Report: Gov't Cybersecurity Chief to Quit

Immediately after submitting his controversial plan to secure cyberspace, Internet Security czar Richard Clarke will quit and look for a job in the private sector, Reuters reports.


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Posted January 29, 2003

Ryan Naraine

Ryan Naraine

The U.S. government's point man for internet security Richard Clarke will quit next month and look for work in the private sector because of dissatisfaction with positions offered to him in the new Department of Homeland Security, the Reuters news agency reported Wednesday.

Quoting industry and government sources, Reuters said Clarke will step down after presenting the final version of the comprehensive National Strategy to Secure Cyberspace plan, a document that will set government policies to encourage Internet security practices among business, government and individuals.

The report said Clarke was unsatisfied with the new positions offered him, as they would be a step down from his current role as national point man for cybersecurity efforts.

An early draft of Clarke's plan was leaked to the media earlier this month. Among other things, it calls for the new Homeland Security Department to develop plans for securing the country's networks. It also warns that the Administration reserves the right to engage in cyber warfare.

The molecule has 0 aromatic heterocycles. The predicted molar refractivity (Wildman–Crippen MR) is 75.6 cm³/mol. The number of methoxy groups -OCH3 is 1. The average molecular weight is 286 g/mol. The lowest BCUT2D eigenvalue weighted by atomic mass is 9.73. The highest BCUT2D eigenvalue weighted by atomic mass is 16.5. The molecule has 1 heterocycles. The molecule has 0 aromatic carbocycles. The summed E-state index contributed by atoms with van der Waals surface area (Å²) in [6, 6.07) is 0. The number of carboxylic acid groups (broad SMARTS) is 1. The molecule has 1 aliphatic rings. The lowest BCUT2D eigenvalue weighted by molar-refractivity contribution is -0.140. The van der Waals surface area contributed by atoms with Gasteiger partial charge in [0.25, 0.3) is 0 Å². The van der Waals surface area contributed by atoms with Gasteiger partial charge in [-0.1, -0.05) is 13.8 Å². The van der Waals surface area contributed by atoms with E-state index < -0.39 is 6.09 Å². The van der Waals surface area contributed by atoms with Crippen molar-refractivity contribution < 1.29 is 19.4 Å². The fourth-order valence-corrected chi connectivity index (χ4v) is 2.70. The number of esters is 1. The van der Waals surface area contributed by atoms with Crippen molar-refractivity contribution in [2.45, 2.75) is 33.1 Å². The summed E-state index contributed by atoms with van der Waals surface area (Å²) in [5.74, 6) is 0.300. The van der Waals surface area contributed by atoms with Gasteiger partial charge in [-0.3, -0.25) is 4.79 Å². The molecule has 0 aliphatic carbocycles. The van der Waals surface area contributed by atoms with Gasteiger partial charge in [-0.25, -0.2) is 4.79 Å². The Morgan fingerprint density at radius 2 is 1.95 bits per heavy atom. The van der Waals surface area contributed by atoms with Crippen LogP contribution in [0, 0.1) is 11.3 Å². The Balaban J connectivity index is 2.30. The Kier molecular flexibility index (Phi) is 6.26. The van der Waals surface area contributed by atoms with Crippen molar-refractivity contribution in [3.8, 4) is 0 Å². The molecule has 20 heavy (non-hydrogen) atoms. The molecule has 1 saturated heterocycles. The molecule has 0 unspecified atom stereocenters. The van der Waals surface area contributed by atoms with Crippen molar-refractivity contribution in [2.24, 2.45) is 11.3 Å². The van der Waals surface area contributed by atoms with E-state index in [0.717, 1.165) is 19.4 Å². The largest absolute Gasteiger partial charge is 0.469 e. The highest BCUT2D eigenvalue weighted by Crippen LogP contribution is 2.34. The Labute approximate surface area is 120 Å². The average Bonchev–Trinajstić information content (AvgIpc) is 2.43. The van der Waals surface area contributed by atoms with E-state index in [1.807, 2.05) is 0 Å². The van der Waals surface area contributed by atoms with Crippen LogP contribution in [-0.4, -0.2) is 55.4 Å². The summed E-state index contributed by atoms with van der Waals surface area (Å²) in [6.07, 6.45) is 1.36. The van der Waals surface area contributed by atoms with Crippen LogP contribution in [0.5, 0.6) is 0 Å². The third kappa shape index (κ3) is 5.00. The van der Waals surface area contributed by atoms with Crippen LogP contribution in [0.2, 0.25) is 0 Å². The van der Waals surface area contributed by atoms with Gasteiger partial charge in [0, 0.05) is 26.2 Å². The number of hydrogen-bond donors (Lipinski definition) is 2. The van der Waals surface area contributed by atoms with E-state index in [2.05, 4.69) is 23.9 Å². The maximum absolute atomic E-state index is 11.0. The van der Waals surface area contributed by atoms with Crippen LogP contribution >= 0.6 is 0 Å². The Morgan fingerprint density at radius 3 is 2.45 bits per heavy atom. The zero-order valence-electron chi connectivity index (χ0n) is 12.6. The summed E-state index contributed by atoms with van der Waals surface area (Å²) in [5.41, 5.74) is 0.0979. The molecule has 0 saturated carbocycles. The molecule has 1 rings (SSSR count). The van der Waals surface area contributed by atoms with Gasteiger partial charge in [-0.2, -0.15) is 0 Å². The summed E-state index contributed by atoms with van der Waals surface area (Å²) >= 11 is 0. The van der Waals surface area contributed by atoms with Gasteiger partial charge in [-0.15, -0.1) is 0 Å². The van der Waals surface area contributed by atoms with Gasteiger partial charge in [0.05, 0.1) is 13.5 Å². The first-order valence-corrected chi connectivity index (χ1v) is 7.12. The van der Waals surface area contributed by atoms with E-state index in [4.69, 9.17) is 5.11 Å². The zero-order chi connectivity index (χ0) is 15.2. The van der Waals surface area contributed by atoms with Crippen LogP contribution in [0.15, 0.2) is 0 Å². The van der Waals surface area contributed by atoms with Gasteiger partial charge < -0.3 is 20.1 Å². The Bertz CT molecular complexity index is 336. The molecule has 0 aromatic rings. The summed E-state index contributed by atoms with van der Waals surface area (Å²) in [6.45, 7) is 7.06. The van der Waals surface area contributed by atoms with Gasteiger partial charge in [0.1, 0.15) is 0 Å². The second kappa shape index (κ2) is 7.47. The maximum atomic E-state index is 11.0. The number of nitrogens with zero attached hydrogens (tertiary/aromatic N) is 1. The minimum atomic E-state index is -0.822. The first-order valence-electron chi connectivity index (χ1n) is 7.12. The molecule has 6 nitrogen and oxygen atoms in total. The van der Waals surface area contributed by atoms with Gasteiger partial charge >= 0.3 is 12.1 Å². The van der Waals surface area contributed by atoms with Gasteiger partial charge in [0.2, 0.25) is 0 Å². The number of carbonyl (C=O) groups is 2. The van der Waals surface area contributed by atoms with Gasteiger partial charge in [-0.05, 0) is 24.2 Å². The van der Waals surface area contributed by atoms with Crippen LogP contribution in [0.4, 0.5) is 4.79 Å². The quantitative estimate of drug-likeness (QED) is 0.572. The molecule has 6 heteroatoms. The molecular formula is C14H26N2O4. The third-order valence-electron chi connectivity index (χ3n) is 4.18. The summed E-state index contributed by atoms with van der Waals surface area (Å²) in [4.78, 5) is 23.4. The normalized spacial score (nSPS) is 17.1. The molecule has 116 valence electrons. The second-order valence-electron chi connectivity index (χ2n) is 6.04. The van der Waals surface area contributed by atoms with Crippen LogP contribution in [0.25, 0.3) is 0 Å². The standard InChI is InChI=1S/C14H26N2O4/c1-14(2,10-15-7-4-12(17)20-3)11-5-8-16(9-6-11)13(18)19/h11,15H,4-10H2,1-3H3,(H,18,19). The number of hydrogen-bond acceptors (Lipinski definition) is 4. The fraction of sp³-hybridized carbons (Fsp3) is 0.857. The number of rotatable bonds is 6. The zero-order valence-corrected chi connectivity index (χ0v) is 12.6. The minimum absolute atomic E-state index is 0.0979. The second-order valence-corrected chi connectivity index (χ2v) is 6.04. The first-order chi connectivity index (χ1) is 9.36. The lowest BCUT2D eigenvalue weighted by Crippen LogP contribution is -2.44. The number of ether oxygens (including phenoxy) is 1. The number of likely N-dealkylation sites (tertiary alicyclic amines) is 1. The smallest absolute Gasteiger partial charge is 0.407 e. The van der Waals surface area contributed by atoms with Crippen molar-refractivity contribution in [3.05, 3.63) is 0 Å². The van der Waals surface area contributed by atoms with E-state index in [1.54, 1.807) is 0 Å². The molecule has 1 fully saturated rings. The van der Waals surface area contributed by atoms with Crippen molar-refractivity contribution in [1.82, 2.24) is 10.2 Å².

Clarke's resignation is sure to hurt the government's controversial plan to incorporate new technologies and online surveillance in the fight against global terrorism.

Clarke, a graduate of the Massachusetts Institute of Technology, was hired in October 2001 by the Bush administration and charged with protecting the nation's telecommunications and information technology infrastructure against a terrorist attack.

Prior to the appointment as Security Czar, Clarke was National Coordinator for Security, Infrastructure Protection, and Counter-terrorism.

It is not clear if Clarke will also give up his post the president's National Security Council. One name likely to pop up among replacements is that of Gen. Wayne A. Downing, who replaced Clarke as counter-terrorism chief.

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